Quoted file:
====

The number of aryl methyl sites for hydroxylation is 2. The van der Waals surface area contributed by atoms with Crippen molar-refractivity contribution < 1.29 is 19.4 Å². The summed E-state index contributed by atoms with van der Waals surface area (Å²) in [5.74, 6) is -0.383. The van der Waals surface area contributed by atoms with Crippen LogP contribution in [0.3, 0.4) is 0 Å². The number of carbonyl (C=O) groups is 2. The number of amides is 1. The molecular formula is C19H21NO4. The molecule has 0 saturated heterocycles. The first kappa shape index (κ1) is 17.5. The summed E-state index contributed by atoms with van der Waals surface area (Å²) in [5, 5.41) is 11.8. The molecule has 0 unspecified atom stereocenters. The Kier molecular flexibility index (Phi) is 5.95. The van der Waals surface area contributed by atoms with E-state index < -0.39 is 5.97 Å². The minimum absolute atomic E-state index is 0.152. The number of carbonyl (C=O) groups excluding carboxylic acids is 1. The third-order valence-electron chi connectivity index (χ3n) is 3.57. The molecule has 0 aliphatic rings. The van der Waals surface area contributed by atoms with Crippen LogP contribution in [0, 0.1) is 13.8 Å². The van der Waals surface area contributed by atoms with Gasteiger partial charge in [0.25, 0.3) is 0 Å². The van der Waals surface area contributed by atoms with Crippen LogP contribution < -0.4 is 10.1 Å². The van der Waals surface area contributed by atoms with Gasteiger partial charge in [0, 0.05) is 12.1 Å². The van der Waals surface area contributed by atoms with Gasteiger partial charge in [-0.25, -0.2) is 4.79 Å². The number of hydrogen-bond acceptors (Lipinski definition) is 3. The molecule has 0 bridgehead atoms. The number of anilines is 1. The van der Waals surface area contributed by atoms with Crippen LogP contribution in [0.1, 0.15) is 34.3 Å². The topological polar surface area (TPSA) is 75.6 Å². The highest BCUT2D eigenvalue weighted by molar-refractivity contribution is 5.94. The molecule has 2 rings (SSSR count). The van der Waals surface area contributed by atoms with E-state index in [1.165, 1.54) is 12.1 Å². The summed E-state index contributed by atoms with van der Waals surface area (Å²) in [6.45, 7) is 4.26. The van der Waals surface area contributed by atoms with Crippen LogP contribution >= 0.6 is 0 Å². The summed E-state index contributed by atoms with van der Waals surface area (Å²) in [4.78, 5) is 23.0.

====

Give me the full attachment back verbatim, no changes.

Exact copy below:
The number of aryl methyl sites for hydroxylation is 2. The van der Waals surface area contributed by atoms with Crippen molar-refractivity contribution < 1.29 is 19.4 Å². The summed E-state index contributed by atoms with van der Waals surface area (Å²) in [5.74, 6) is -0.383. The van der Waals surface area contributed by atoms with Crippen LogP contribution in [0.3, 0.4) is 0 Å². The number of carbonyl (C=O) groups is 2. The number of amides is 1. The molecular formula is C19H21NO4. The molecule has 0 saturated heterocycles. The first kappa shape index (κ1) is 17.5. The summed E-state index contributed by atoms with van der Waals surface area (Å²) in [5, 5.41) is 11.8. The molecule has 0 unspecified atom stereocenters. The Kier molecular flexibility index (Phi) is 5.95. The van der Waals surface area contributed by atoms with E-state index < -0.39 is 5.97 Å². The minimum absolute atomic E-state index is 0.152. The number of carbonyl (C=O) groups excluding carboxylic acids is 1. The third-order valence-electron chi connectivity index (χ3n) is 3.57. The molecule has 0 aliphatic rings. The van der Waals surface area contributed by atoms with Crippen LogP contribution in [0, 0.1) is 13.8 Å². The van der Waals surface area contributed by atoms with Gasteiger partial charge in [0.25, 0.3) is 0 Å². The van der Waals surface area contributed by atoms with Crippen LogP contribution < -0.4 is 10.1 Å². The van der Waals surface area contributed by atoms with Gasteiger partial charge in [0, 0.05) is 12.1 Å². The van der Waals surface area contributed by atoms with Gasteiger partial charge in [-0.25, -0.2) is 4.79 Å². The number of hydrogen-bond acceptors (Lipinski definition) is 3. The molecule has 0 bridgehead atoms. The number of anilines is 1. The van der Waals surface area contributed by atoms with Crippen LogP contribution in [0.1, 0.15) is 34.3 Å². The topological polar surface area (TPSA) is 75.6 Å². The highest BCUT2D eigenvalue weighted by molar-refractivity contribution is 5.94. The molecule has 2 rings (SSSR count). The van der Waals surface area contributed by atoms with E-state index in [1.165, 1.54) is 12.1 Å². The summed E-state index contributed by atoms with van der Waals surface area (Å²) in [6.45, 7) is 4.26. The van der Waals surface area contributed by atoms with Crippen LogP contribution >= 0.6 is 0 Å². The summed E-state index contributed by atoms with van der Waals surface area (Å²) in [4.78, 5) is 23.0.